I work deals with all kinds of brands all over the country and Kia dealers by far are the least cooperative when it comes to actually sending prices in writing—and when they do they are often padded with all kinds of bogus extras.
Of course, not all Kia dealers are terrible. I’ve dealt with exactly two stores that have adapted to car buying in 2016. It’s a start.
The Toyota Camry is a fine car, and I think you can be a legitimate car enthusiast even if you own one. The only issue with the Camry is that is the mid-size sedan segment is so crowded with really good offerings, more often than not you can get something that’s a better value for money, especially if you are leasing.
A few years ago a young man from the OppositeLock blog came to me with the idea of leasing a well-equipped V6 Camry. A perfectly sensible car for a young person, but for an enthusiast, it was worth looking into other options.
I had a contact at a Mercedes dealer who was offering killer lease deals on C-Class sedans that were dealer demo cars. At the time a V6 Camry was leasing for around $350/mo, I was able to get him a $40,000 C300 4Matic for about $335/mo.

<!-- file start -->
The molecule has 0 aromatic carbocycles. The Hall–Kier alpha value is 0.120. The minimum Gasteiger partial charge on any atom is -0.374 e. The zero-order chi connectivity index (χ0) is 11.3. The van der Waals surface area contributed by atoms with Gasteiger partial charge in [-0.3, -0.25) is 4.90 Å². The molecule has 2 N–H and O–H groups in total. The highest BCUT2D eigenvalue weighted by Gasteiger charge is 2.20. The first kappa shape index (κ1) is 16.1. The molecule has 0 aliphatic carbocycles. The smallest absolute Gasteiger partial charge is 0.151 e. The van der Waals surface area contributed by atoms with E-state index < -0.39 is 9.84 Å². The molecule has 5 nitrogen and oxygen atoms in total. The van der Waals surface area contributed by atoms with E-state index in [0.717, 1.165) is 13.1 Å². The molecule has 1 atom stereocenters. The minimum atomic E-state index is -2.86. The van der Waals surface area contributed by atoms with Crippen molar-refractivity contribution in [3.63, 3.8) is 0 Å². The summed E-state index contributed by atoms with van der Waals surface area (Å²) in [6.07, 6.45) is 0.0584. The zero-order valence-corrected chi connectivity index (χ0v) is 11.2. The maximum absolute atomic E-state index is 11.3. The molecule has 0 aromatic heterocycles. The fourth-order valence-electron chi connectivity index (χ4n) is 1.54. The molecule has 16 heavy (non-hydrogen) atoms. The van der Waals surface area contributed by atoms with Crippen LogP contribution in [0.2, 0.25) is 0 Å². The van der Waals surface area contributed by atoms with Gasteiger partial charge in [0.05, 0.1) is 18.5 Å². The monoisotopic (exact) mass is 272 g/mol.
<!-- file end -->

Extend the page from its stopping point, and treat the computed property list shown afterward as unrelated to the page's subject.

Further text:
I can safely say I’ve spoiled this young man on only driving luxury cars.
The Jaguar F-type is pure sex. It looks good, it sounds amazing. In fact, I was pretty excited when a New York customer wanted me to find him a deal on a factory order. I did not realize how difficult this would be.
This particular client was perfectly content with a V6 model and the standard features. He did not want to spend all kinds of money on extras he didn’t want, so he assumed (as did I) that he could just ask a Jaguar dealer to order him a car.
I must have spoken to at least 10 Jaguar dealers in the New York City area, and most of them just ignored my request for an order quote. Others flat out refused. One salesman, that I swore was a reject from a Sopranos casting call, even went so far as to call my customer a “fucking idiot” for not buying the $95,000 V8 S that he had on his lot.